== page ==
Members of the Chinese Communist Party, pursued by the Nationalists in the 1930s, march from southern China to a remote region, Yenan, in northern China where they refine strategies for rural mobilization and revolution. This "Long March" takes place from 1934-1935.
When the Japanese attack the American fleet in Pearl Harbor, Hawaii, on December 7, 1941, the United States enters World War II and goes to war with Japan; the war ends when the U.S. drops atomic bombs on Hiroshima (August 6) and Nagasaki (August 9) in Japan in 1945 and Japan surrenders unconditionally to the Allied forces. Japans first attempt to enter the modern international system ends in failure.
During the course of the war Japan conquers other Asian nations, pursuing its own imperialist objectives and challenging Western powers for economic and military dominance in Asia. Hostility and unsettled issues resulting from the Japanese occupation remain in Japans relations with Korea, China, and the countries of South-East Asia.
China and Japan(1945-present) When WW II ends in 1945 with Japans defeat in China, the Nationalists and the Communist forces fight a civil war for control of China. The Communists are victorious in 1949 and the Nationalists leave the mainland of China and establish a rival government on the island of Taiwan. (The rival governments continue to exist today as the Peoples Republic of China on the mainland and the Republic of China on Taiwan.)
The Allied Occupation of Japan (1945- 1952), headed by General Douglas MacArthur and the American forces, constitutes the third major historical instance in which Japan deliberately borrows and adapts from other countries. (The first is in the 6th century to the 8th century when Japan looks to China for models during Japans classical period; the second instance is in the late 1800s when Japan looks to the West as it seeks to modernize under the Meiji Restoration.)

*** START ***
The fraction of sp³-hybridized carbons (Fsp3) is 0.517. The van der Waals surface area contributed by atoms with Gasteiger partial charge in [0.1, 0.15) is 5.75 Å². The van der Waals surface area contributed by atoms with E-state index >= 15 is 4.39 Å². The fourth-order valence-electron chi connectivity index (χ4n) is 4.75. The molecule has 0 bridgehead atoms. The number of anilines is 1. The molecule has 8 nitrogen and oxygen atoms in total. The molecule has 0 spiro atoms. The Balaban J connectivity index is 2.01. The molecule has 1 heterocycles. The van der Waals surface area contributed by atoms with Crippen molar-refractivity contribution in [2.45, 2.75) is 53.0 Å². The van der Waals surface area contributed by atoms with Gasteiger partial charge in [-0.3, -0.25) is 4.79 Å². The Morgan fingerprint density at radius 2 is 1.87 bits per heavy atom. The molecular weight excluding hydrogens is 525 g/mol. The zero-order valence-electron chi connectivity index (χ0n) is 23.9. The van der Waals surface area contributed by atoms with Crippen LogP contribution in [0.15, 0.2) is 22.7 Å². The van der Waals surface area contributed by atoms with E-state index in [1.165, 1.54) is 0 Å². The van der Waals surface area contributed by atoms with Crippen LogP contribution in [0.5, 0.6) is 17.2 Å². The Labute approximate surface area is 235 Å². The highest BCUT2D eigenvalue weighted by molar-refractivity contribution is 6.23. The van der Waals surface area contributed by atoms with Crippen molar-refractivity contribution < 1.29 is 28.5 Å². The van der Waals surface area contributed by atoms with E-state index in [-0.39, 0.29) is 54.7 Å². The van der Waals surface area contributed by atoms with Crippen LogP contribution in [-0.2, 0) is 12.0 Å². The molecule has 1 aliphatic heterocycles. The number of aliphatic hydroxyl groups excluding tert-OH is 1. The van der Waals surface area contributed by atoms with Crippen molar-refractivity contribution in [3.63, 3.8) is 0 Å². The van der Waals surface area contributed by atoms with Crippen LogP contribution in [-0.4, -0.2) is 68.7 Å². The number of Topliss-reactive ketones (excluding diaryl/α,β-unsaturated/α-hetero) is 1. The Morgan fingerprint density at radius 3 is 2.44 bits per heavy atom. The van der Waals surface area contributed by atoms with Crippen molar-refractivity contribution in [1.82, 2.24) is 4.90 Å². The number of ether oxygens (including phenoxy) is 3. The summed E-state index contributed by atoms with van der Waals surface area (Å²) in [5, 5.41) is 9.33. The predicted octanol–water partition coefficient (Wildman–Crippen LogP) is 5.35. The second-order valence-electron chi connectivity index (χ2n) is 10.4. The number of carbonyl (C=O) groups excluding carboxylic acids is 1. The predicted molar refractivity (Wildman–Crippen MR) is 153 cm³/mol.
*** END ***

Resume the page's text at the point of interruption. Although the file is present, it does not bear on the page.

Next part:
Korea:Colonialism,Liberation, and Civil War Japanese colonial rule (1910-1945) was a deeply ambivalent experience for Koreans. On the one hand, Japanese colonialism was often quite harsh. For the first ten years Japan ruled directly through the military, and any Korean dissent was ruthlessly crushed. After a nationwide protest against Japanese colonialism that began on March 1, 1919, Japanese rule relaxed somewhat, allowing a limited degree of freedom of expression for Koreans.
Despite the often oppressive and heavy-handed rule of the Japanese authorities, many recognizably modern aspects of Korean society emerged or grew considerably during the 35-year period of colonial rule. These included rapid urban growth, the expansion of commerce, and forms of mass culture such as radio and cinema, which became widespread for the first time. Industrial development also took place, partly encouraged by the Japanese colonial state, although primarily for the purposes of enriching Japan and fighting the wars in China and the Pacific rather than to benefit the Koreans themselves. Such uneven and distorted development left a mixed legacy for the peninsula after the colonial period ended.
By the time of the Japanese surrender in August 1945, Korea was the second-most industrialized nation in Asia after Japan itself. But the wartime mobilization of 1937-1945 had reintroduced harsh measures to Japanese colonial rule, as Koreans were forced to work in Japanese factories and were sent as soldiers to the front. Tens of thousands of young Korean women were drafted as “Comfort Women” - in effect, sexual slaves - for Japanese soldiers.
In 1939, Koreans were even pressured by the colonial authorities to change their names to Japanese names, and more than 80 percent of the Koreans complied with the name-change ordinance.